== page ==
Socrates Justice of an Individual Essay

Published: 2020-02-09 01:40:30
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Justice implies superior character and intelligence while injustice means deficiency in both respects. Therefore, just men are superior in character and intelligence and are more effective in action. As injustice implies ignorance, stupidity and badness, it cannot be superior in character and intelligence. A just man is wiser because he acknowledges the principle of limit. (Plato) That is the paragraph that exemplifies Socrates view of justice of an individual as seen in Platos The Republic. It expresses Socrates view that an intelligent man is one who recognizes his limits.

This is the result of the context of the time he was teaching in Athens. For Socrates, it was a time of extreme individuality and social degradation. This is also the reason why his expression of his disagreements with the Athenian Religion and outlook caused his death sentence. Upon Closer analysis of book III, one discovers that Plato is beginning to gradually introduce and refine the concept of justice. His view on poetry and literature necessitates the alteration of pieces of art and literature when these works of art run counter t the welfare of the state. This is done for the guidance of the guardian of the city/state.

In book IV, Socrates admits that the concept of justice is built-into the framework of the state. The individual is supposed to practice what he is best suited for. This idea means that in order to contribute to the welfare of the state, people are to Specialize and enter a profession to which they are adept and attuned to. It also in this book that Socrates reveals that justice for the individual and in the state run parallel to each other in the sense that the State is a macrocosm of the individual. Also, a further explanation of the concept by saying that justice is harmony.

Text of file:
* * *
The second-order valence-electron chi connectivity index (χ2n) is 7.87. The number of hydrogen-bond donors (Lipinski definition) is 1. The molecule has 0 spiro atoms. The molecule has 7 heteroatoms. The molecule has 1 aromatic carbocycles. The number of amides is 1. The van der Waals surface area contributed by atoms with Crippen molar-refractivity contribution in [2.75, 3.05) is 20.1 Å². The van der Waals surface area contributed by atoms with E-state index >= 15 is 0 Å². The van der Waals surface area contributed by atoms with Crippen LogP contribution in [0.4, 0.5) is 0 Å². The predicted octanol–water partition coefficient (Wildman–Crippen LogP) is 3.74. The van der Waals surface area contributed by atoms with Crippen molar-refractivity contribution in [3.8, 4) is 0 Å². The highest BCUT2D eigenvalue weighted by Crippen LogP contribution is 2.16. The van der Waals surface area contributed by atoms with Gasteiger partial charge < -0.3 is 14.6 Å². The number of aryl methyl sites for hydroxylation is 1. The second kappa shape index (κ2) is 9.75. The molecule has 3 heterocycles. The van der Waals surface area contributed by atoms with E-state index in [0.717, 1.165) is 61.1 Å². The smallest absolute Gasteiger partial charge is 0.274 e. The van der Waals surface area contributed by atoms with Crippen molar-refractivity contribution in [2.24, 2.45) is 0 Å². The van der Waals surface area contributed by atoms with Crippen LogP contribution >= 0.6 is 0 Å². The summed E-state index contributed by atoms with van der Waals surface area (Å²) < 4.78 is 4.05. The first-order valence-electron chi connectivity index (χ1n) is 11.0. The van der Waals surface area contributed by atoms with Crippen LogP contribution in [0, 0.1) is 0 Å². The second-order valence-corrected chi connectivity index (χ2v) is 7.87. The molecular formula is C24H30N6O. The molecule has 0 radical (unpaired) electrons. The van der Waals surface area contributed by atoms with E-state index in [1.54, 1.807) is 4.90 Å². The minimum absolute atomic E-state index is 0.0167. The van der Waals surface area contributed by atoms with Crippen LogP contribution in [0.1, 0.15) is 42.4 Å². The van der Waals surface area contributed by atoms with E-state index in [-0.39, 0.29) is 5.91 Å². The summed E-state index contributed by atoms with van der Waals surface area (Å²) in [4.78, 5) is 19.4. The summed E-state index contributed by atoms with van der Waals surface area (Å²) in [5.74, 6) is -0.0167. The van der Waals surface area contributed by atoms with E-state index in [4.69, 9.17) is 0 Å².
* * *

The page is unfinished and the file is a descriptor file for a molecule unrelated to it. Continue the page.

Justice for the individual means the harmony of his parts (reason, appetite and spirit), in the same way that harmony in the state means the harmony of its integrated parts. Book V discusses what is evil for the state and for the individual. The chapter approaches evil as one which brings disorder to the state and the individual. There are however shortcomings in Socrates view on justice that make it untenable. The first is his view and understanding of the necessity of the revision of works of art and literature in order to omit what is inconsistent with the ideals of the state.

His purpose was that in order to better guide the guardians, past mistakes should be omitted in so as to prevent them from imitating these mistakes. What he fails to see is that these mistakes would allow the guardians to learn the lessons of the past in order to avoid committing them in the future. Book IV oversimplifies the capabilities of man by limiting him to the practice of what he is best attuned for this fails to recognize that man is capable of performing a wide variety of tasks, and that his abilities is not just limited in application to one profession.

This would involve the wastage of valuable human capacity and the limit that Socrates thought of as wise would be the exact opposite. Lastly, the evil that causes disharmony as explained in book V may not necessarily be evil. What if the status quo was in itself not essentially good for the state and the individuals? This reflects the extreme confidence that Socrates has in his perfect state. However, further study reveals, that it is not perfect at all.

This would mean that its citizens are to be trapped in an imperfect system with no hope for change.

References

Boston University. (nd). Platos Concept of Justice: An Analysis by D. R. Bhandari. April 18, 2007. http://www. bu. edu/wcp/papers/Anci/AnciBhan. htm Plato. 360 B. C. The Republic. New York: Barnes and Noble, 1999 Paul Cantagallo. May 27, 2000. Classicnotes. Gradesaver Washington State University. (nd). The Republic By Plato. Translated by Benjamin Jowett. April 18 2007. http://www. Classics. mit. edu/Plato/republic. 6. v. htm

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